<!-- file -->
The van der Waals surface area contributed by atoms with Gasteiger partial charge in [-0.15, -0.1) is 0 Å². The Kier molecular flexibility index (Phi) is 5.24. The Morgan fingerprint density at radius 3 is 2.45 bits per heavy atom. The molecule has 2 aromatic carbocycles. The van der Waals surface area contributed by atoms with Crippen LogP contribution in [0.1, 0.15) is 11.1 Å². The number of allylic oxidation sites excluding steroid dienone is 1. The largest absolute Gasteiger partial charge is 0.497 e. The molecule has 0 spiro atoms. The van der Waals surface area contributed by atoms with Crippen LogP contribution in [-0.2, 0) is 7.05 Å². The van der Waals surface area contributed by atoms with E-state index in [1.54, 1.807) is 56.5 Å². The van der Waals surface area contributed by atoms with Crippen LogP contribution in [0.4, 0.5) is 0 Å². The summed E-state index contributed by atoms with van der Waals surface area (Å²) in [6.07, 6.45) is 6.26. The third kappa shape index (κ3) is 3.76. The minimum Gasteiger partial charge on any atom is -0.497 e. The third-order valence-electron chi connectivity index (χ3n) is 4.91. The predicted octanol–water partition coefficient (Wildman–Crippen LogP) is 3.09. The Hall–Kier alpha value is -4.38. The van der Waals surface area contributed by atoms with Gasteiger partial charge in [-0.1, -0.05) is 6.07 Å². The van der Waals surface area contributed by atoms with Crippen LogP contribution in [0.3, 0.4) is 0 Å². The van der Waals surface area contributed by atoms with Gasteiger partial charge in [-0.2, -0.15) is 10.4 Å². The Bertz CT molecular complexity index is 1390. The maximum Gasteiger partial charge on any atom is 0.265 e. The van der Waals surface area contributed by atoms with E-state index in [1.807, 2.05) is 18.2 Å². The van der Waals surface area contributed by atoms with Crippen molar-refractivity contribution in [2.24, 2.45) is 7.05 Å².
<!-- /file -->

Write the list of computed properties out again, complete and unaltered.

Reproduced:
The van der Waals surface area contributed by atoms with Gasteiger partial charge in [-0.15, -0.1) is 0 Å². The Kier molecular flexibility index (Phi) is 5.24. The Morgan fingerprint density at radius 3 is 2.45 bits per heavy atom. The molecule has 2 aromatic carbocycles. The van der Waals surface area contributed by atoms with Crippen LogP contribution in [0.1, 0.15) is 11.1 Å². The number of allylic oxidation sites excluding steroid dienone is 1. The largest absolute Gasteiger partial charge is 0.497 e. The molecule has 0 spiro atoms. The van der Waals surface area contributed by atoms with Crippen LogP contribution in [-0.2, 0) is 7.05 Å². The van der Waals surface area contributed by atoms with E-state index in [1.54, 1.807) is 56.5 Å². The van der Waals surface area contributed by atoms with Crippen LogP contribution in [0.4, 0.5) is 0 Å². The summed E-state index contributed by atoms with van der Waals surface area (Å²) in [6.07, 6.45) is 6.26. The third kappa shape index (κ3) is 3.76. The minimum Gasteiger partial charge on any atom is -0.497 e. The third-order valence-electron chi connectivity index (χ3n) is 4.91. The predicted octanol–water partition coefficient (Wildman–Crippen LogP) is 3.09. The Hall–Kier alpha value is -4.38. The van der Waals surface area contributed by atoms with Gasteiger partial charge in [-0.1, -0.05) is 6.07 Å². The van der Waals surface area contributed by atoms with Crippen LogP contribution in [0.3, 0.4) is 0 Å². The van der Waals surface area contributed by atoms with Gasteiger partial charge in [-0.2, -0.15) is 10.4 Å². The Bertz CT molecular complexity index is 1390. The maximum Gasteiger partial charge on any atom is 0.265 e. The van der Waals surface area contributed by atoms with E-state index in [1.807, 2.05) is 18.2 Å². The van der Waals surface area contributed by atoms with Crippen molar-refractivity contribution in [2.24, 2.45) is 7.05 Å².